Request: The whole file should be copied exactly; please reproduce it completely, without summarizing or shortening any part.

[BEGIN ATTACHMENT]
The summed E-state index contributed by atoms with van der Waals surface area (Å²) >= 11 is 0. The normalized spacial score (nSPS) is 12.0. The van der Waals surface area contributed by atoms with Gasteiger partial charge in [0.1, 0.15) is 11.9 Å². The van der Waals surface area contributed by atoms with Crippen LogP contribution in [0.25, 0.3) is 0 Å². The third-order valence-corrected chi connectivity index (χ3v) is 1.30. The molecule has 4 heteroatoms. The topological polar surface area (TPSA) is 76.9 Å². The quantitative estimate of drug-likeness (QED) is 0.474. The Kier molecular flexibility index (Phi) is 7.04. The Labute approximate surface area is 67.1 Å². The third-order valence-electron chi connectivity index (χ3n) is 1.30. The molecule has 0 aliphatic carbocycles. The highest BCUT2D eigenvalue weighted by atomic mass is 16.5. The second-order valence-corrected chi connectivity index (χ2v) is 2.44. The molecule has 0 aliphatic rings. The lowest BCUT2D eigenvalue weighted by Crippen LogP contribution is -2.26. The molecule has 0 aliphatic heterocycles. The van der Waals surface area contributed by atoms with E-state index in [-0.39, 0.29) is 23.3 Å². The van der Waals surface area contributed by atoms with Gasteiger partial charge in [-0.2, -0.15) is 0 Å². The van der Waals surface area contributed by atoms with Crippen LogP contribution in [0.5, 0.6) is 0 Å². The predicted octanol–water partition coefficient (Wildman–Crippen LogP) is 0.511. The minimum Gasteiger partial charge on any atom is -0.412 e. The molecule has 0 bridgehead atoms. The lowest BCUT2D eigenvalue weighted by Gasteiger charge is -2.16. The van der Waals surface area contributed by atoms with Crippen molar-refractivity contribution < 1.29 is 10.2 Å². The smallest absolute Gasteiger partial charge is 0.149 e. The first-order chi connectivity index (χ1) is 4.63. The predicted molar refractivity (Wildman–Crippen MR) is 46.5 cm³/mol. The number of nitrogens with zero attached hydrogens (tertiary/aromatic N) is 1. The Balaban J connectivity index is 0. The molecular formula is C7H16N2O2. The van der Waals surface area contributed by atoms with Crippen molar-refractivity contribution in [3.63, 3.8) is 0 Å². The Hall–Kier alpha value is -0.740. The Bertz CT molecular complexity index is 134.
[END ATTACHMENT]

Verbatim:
The summed E-state index contributed by atoms with van der Waals surface area (Å²) >= 11 is 0. The normalized spacial score (nSPS) is 12.0. The van der Waals surface area contributed by atoms with Gasteiger partial charge in [0.1, 0.15) is 11.9 Å². The van der Waals surface area contributed by atoms with Crippen LogP contribution in [0.25, 0.3) is 0 Å². The third-order valence-corrected chi connectivity index (χ3v) is 1.30. The molecule has 4 heteroatoms. The topological polar surface area (TPSA) is 76.9 Å². The quantitative estimate of drug-likeness (QED) is 0.474. The Kier molecular flexibility index (Phi) is 7.04. The Labute approximate surface area is 67.1 Å². The third-order valence-electron chi connectivity index (χ3n) is 1.30. The molecule has 0 aliphatic carbocycles. The highest BCUT2D eigenvalue weighted by atomic mass is 16.5. The second-order valence-corrected chi connectivity index (χ2v) is 2.44. The molecule has 0 aliphatic rings. The lowest BCUT2D eigenvalue weighted by Crippen LogP contribution is -2.26. The molecule has 0 aliphatic heterocycles. The van der Waals surface area contributed by atoms with E-state index in [-0.39, 0.29) is 23.3 Å². The van der Waals surface area contributed by atoms with Gasteiger partial charge in [-0.2, -0.15) is 0 Å². The van der Waals surface area contributed by atoms with Crippen LogP contribution in [0.5, 0.6) is 0 Å². The predicted octanol–water partition coefficient (Wildman–Crippen LogP) is 0.511. The minimum Gasteiger partial charge on any atom is -0.412 e. The molecule has 0 bridgehead atoms. The lowest BCUT2D eigenvalue weighted by Gasteiger charge is -2.16. The van der Waals surface area contributed by atoms with Crippen molar-refractivity contribution < 1.29 is 10.2 Å². The smallest absolute Gasteiger partial charge is 0.149 e. The first-order chi connectivity index (χ1) is 4.63. The predicted molar refractivity (Wildman–Crippen MR) is 46.5 cm³/mol. The number of nitrogens with zero attached hydrogens (tertiary/aromatic N) is 1. The Balaban J connectivity index is 0. The molecular formula is C7H16N2O2. The van der Waals surface area contributed by atoms with Crippen molar-refractivity contribution in [3.63, 3.8) is 0 Å². The Hall–Kier alpha value is -0.740. The Bertz CT molecular complexity index is 134.